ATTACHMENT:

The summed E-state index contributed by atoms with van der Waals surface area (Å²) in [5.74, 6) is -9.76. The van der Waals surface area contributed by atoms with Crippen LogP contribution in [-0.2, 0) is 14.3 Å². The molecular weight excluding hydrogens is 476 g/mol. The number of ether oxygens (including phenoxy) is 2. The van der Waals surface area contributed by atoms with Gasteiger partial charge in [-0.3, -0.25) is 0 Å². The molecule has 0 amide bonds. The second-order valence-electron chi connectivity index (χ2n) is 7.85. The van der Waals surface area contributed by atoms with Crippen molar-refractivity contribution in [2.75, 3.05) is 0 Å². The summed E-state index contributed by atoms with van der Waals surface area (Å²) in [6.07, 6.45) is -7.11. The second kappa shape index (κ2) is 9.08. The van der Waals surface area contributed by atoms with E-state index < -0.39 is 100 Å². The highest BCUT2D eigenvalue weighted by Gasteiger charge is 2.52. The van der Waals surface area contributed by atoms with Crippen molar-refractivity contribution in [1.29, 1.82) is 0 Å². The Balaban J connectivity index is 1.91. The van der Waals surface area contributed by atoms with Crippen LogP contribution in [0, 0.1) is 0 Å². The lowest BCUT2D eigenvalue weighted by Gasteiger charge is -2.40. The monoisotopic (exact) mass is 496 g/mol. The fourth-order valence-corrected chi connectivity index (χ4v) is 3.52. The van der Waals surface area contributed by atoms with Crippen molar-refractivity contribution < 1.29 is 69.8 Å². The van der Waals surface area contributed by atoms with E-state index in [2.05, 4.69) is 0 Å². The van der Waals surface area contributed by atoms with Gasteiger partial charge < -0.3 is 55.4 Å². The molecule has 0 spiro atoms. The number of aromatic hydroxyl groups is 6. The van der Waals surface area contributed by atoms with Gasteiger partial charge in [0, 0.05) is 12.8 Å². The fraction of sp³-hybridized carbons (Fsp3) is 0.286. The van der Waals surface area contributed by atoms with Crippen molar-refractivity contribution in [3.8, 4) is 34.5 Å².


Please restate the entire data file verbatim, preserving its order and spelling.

The summed E-state index contributed by atoms with van der Waals surface area (Å²) in [5.74, 6) is -9.76. The van der Waals surface area contributed by atoms with Crippen LogP contribution in [-0.2, 0) is 14.3 Å². The molecular weight excluding hydrogens is 476 g/mol. The number of ether oxygens (including phenoxy) is 2. The van der Waals surface area contributed by atoms with Gasteiger partial charge in [-0.3, -0.25) is 0 Å². The molecule has 0 amide bonds. The second-order valence-electron chi connectivity index (χ2n) is 7.85. The van der Waals surface area contributed by atoms with Crippen molar-refractivity contribution in [2.75, 3.05) is 0 Å². The summed E-state index contributed by atoms with van der Waals surface area (Å²) in [6.07, 6.45) is -7.11. The second kappa shape index (κ2) is 9.08. The van der Waals surface area contributed by atoms with E-state index < -0.39 is 100 Å². The highest BCUT2D eigenvalue weighted by Gasteiger charge is 2.52. The van der Waals surface area contributed by atoms with Crippen molar-refractivity contribution in [1.29, 1.82) is 0 Å². The Balaban J connectivity index is 1.91. The van der Waals surface area contributed by atoms with Crippen LogP contribution in [0, 0.1) is 0 Å². The lowest BCUT2D eigenvalue weighted by Gasteiger charge is -2.40. The monoisotopic (exact) mass is 496 g/mol. The fourth-order valence-corrected chi connectivity index (χ4v) is 3.52. The van der Waals surface area contributed by atoms with Crippen molar-refractivity contribution < 1.29 is 69.8 Å². The van der Waals surface area contributed by atoms with E-state index in [2.05, 4.69) is 0 Å². The van der Waals surface area contributed by atoms with Gasteiger partial charge < -0.3 is 55.4 Å². The molecule has 0 spiro atoms. The number of aromatic hydroxyl groups is 6. The van der Waals surface area contributed by atoms with Gasteiger partial charge in [0, 0.05) is 12.8 Å². The fraction of sp³-hybridized carbons (Fsp3) is 0.286. The van der Waals surface area contributed by atoms with Crippen molar-refractivity contribution in [3.8, 4) is 34.5 Å².